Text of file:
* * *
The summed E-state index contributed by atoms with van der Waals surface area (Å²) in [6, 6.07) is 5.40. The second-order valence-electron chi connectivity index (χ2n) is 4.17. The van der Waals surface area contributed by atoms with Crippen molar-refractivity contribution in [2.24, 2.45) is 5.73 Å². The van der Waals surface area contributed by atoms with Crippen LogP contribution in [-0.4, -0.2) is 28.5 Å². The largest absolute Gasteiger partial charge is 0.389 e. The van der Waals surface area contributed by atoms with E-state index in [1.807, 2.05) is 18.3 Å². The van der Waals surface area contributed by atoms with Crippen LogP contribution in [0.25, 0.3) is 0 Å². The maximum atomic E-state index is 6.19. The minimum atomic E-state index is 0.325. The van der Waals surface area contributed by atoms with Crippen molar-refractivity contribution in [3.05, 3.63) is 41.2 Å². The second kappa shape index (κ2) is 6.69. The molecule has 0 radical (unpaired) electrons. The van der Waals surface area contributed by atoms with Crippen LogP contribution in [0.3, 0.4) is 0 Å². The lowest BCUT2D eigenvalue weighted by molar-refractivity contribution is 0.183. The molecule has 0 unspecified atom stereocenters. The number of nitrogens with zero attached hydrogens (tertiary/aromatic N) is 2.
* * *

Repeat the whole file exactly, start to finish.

The summed E-state index contributed by atoms with van der Waals surface area (Å²) in [6, 6.07) is 5.40. The second-order valence-electron chi connectivity index (χ2n) is 4.17. The van der Waals surface area contributed by atoms with Crippen molar-refractivity contribution in [2.24, 2.45) is 5.73 Å². The van der Waals surface area contributed by atoms with Crippen LogP contribution in [-0.4, -0.2) is 28.5 Å². The largest absolute Gasteiger partial charge is 0.389 e. The van der Waals surface area contributed by atoms with E-state index in [1.807, 2.05) is 18.3 Å². The van der Waals surface area contributed by atoms with Crippen LogP contribution in [0.25, 0.3) is 0 Å². The maximum atomic E-state index is 6.19. The minimum atomic E-state index is 0.325. The van der Waals surface area contributed by atoms with Crippen molar-refractivity contribution in [3.05, 3.63) is 41.2 Å². The second kappa shape index (κ2) is 6.69. The molecule has 0 radical (unpaired) electrons. The van der Waals surface area contributed by atoms with Crippen LogP contribution in [0.3, 0.4) is 0 Å². The lowest BCUT2D eigenvalue weighted by molar-refractivity contribution is 0.183. The molecule has 0 unspecified atom stereocenters. The number of nitrogens with zero attached hydrogens (tertiary/aromatic N) is 2.